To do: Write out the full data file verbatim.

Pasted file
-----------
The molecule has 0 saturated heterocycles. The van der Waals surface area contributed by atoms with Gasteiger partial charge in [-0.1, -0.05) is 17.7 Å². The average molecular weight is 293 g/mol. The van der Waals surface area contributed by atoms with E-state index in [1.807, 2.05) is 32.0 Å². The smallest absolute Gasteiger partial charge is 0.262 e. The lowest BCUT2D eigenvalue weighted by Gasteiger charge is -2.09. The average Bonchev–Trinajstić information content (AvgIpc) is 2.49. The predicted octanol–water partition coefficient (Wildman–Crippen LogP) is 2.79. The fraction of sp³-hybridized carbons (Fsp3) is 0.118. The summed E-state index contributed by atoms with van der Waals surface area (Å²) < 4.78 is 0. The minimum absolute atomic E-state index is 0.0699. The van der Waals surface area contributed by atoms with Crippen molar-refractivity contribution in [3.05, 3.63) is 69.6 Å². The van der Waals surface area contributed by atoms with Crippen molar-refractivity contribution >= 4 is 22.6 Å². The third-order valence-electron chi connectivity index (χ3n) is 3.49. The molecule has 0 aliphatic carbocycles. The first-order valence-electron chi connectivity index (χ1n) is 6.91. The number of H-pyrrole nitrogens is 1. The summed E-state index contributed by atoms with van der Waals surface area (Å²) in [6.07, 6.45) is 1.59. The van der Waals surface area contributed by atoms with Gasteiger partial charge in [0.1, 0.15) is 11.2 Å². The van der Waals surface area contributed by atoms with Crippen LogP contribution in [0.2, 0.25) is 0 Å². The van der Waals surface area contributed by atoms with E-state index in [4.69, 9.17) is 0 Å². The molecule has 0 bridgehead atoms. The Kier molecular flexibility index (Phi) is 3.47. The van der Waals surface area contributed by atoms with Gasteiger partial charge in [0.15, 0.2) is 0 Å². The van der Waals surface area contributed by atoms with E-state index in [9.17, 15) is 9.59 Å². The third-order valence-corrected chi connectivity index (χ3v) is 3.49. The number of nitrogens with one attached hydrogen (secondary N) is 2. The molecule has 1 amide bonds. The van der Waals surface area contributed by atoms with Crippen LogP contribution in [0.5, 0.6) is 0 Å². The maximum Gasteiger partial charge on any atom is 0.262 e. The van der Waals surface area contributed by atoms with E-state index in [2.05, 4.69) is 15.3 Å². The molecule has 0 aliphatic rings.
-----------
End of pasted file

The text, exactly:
The molecule has 0 saturated heterocycles. The van der Waals surface area contributed by atoms with Gasteiger partial charge in [-0.1, -0.05) is 17.7 Å². The average molecular weight is 293 g/mol. The van der Waals surface area contributed by atoms with E-state index in [1.807, 2.05) is 32.0 Å². The smallest absolute Gasteiger partial charge is 0.262 e. The lowest BCUT2D eigenvalue weighted by Gasteiger charge is -2.09. The average Bonchev–Trinajstić information content (AvgIpc) is 2.49. The predicted octanol–water partition coefficient (Wildman–Crippen LogP) is 2.79. The fraction of sp³-hybridized carbons (Fsp3) is 0.118. The summed E-state index contributed by atoms with van der Waals surface area (Å²) < 4.78 is 0. The minimum absolute atomic E-state index is 0.0699. The van der Waals surface area contributed by atoms with Crippen molar-refractivity contribution in [3.05, 3.63) is 69.6 Å². The van der Waals surface area contributed by atoms with Crippen molar-refractivity contribution >= 4 is 22.6 Å². The third-order valence-electron chi connectivity index (χ3n) is 3.49. The molecule has 0 aliphatic carbocycles. The first-order valence-electron chi connectivity index (χ1n) is 6.91. The number of H-pyrrole nitrogens is 1. The summed E-state index contributed by atoms with van der Waals surface area (Å²) in [6.07, 6.45) is 1.59. The van der Waals surface area contributed by atoms with Gasteiger partial charge in [0.1, 0.15) is 11.2 Å². The van der Waals surface area contributed by atoms with Crippen LogP contribution in [0.2, 0.25) is 0 Å². The van der Waals surface area contributed by atoms with E-state index in [4.69, 9.17) is 0 Å². The molecule has 0 bridgehead atoms. The Kier molecular flexibility index (Phi) is 3.47. The van der Waals surface area contributed by atoms with Gasteiger partial charge in [0.15, 0.2) is 0 Å². The van der Waals surface area contributed by atoms with E-state index in [9.17, 15) is 9.59 Å². The third-order valence-corrected chi connectivity index (χ3v) is 3.49. The number of nitrogens with one attached hydrogen (secondary N) is 2. The molecule has 1 amide bonds. The van der Waals surface area contributed by atoms with Crippen LogP contribution in [0.5, 0.6) is 0 Å². The maximum Gasteiger partial charge on any atom is 0.262 e. The van der Waals surface area contributed by atoms with E-state index in [2.05, 4.69) is 15.3 Å². The molecule has 0 aliphatic rings.